A friend who has lived in Saudi Arabia has seen this plant which is also referred to in the Koran the as Tree of Zaqqum ( Surah 44 verse 43). And she found this photo of of a Zaqqum Tree in At Ta’if by Naseem Najd whose site includes great travel photos of Ta’if.

Then I found this photo of the similar Eltham Indian Fig, or Sweet Prickly Pear (Opuntia dillenii) with the fruits. Coastal semidesert altitude zone, Teno peninsula. North-west coast of the Tenerife Island, Canary Archipelago taken by Alexander Bogolyubov, January, 2008.

In wikipedia the reference claims that Zaqqum (Arabic: زقوم‎) is a tree that Muslims believe grows in Jahannam (hell). The Khati’un are compelled to eat Adh-Dhari, bitter fruit, to intensify their torment (Qur’an 69:36-37). The Khati’un may eat only the fruit or Ghislin (foul pus from the washing of their wounds) (Qur’an 69:36). Its fruits are shaped like devils’ heads (Qur’an 37:62-68). According to Shaykh Umar Sulayman Al-Ashqar, a professor at the University of Jordan, once the palate of the sinners is satiated, the fruit in their bellies churns like burning oil. Some Islamic scholars believe the fruit tears their bodies apart and releases bodily fluids. The Qur’an says: [44.43] Surely the tree of the Zaqqum, [44.44] Is the food of the sinful [44.45] Like dregs of oil; it shall boil in (their) bellies,
[44.46] Like the boiling of hot water.[1] The name zaqqum has been applied to the species Euphorbia abyssinica by the Beja people in eastern Sudan.[2] In Jordan, it is applied to the species Balanites aegyptiaca.[3]

“Is that better entertainment or the Tree of Zaqqum? For We have truly made it (as) a trial for the wrongdoers. For it is a tree that springs out of the bottom of Hellfire: The shoots of its fruit-stalks are like the heads of devils: Truly they will eat thereof and fill their bellies therewith. Then on top of that they will be given a mixture made of boiling water… (Surah Al-Saffat Those Ranged in Ranks Surah 37:Verse 62 – 67)”

“Verily the tree of Zaqqum will be the food of the sinful, -like molten brass; it will boil in their insides, like the boiling of scalding water. (Surah Al-Dukhan – Smoke – Surah 44:Verse 43 – 46)”

“Then will you truly, O you that go wrong, and treat (Truth) as falsehood! ‘You will surely taste of the Tree of Zaqqum. Then will you fill your insides there with. (Surah Al-Waqi’ah-The Inevitable Event-Surah 56:Verse 51 – 53)”

Zakkum is listed by L. J. Musselman (2003) in his publication entitled “Trees in the Koran and the Bible.” Of the 22 trees of the Bible, the date palm, fig, olive, pomegranate and tamarisk are also included in the Koran. Unique to the Koran are the talh (scholars are undecided as to whether this is the banana plant, which is not a tree, or a species of the widespread genus Acacia), the sidr (a thorn bush, probably Zizyphus spina-christi) and the mysterious and foul “tree of Hell”, or zaqqm (As-Saffat 37:65, Ad-Dukhn 44:49, Al-Waqi’a 56:51): “Is this not a better welcome than the zaqqm tree? We have made this tree a scourge for the unjust. It grows in the nethermost part of Hell, bearing fruit like devils’ heads: on it they shall feed, and with it they shall cram their bellies, together with draughts of scalding water. Then to Hell shall they return.” Musselman also noted that “Similarly, in eastern Sudan, the Beja people call the large, arborescent cactus Euphorbia abyssinica “zaqqm” after the tree of Hell mentioned in the Koran. It is unlikely that the conception of the zaqqm in the Koran was based on this succulent, since the zaqqm fruit was described as resembling a devil’s head, for instance. It is perhaps owing to its very bitter sap that Euphorbia abyssinica has been likened to the zaqqm.” He also added that, “In the Koran, trees are most frequently cited as gifts of a beneficent Creator, with the notable exception of the tree of Hell, zaqqm. In both scriptures, fruits from trees are highly valued (Musselman 2003:45-7) .”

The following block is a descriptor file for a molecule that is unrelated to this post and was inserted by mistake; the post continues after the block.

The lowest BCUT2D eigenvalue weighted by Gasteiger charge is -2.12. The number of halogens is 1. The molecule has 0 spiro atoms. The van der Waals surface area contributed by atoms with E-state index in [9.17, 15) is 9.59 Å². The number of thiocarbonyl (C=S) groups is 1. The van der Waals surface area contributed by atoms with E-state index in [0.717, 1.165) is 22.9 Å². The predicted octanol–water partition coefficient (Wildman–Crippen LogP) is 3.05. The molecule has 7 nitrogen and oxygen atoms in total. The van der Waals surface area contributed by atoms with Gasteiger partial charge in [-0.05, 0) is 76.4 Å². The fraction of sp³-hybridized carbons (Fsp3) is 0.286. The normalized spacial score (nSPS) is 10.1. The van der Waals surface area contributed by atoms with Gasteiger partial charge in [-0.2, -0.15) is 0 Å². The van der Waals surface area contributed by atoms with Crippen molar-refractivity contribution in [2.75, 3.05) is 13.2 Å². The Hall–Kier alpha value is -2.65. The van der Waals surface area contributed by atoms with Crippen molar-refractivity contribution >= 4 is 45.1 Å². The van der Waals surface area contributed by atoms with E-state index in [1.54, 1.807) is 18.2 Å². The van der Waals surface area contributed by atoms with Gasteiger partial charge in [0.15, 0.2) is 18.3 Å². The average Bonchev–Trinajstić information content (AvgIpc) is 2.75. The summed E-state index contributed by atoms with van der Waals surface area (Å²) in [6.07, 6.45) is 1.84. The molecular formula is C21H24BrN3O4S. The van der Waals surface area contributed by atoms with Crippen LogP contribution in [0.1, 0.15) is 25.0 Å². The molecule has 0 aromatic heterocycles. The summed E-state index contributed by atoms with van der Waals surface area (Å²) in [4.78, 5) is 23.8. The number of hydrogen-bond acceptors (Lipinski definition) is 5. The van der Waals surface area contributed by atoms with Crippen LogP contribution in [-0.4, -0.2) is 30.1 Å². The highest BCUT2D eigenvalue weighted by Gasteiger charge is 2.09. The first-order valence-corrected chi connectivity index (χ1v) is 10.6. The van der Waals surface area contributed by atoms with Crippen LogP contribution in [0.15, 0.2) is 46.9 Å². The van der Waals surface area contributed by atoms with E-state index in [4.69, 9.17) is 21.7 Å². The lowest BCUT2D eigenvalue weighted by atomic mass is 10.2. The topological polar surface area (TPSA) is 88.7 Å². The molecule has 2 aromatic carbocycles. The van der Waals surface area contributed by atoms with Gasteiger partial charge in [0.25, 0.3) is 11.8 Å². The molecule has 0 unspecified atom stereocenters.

Notes:

1. Jean Léonard, whose work (1981-1992) entitled “Contribution à l’étude de la flore et de la végétation des déserts d’Iran (Dasht-e-Kavir, Dasht-e-Lut, Jaz Murian)” was published by the Jardin Botanique National de Belgique (The National Botanic Garden of Belgium) may have insight into the plant referred to be .

2. maps work on the basis of a totalizing classification (Anderson 1991 [1983]).

3. In her book entitled Naming Nature: the Clash between Instinct and Science, (2009) biologist, science writer (New York Times, Science, The Washington Post, and the Los Angeles Times Carol Kaesuk Yoon calls for a reclamation of the scientific field of taxonomy, the ordering and naming of things. As science educator-consultant (Cornell University, Microsoft) she encourages critical thinking in biology.

4. “O thou who art partaking of the Heavenly Food! Know thou verily the Divine Food is descending from heaven, but only those taste thereof who are directed to the light of guidance, and only those can enjoy it who are endowed with a sound taste. Otherwise every diseased soul disliketh the delicious and merciful food and this is because of the sickness which hath seized him, whereby the El-Zekkum [1] is sweet (to his taste) while he fleeth from the ripe fruit of the Tree of the Living and Pre-existent God — and there is no wonder in that. [1 El-Zekkum — a thorny tree so called, which bears fruit like an almond, but extremely bitter. Therefore the tree symbolizes a very severe punishment and bitter remorse for the unbelievers.] In a similar way, thou beholdest some women who have abandoned the Testament, and to them the bitterness of discord is sweet. They keep aloof from the Extended Shadow and dwell under the shade of a “black smoke.” Alas for them and grief for them! They will surely lament and find themselves in loss. Verily, this is but an evident truth! (Abdu’l-Baha, Tablets of Abdu’l-Baha v1, p. 130-1).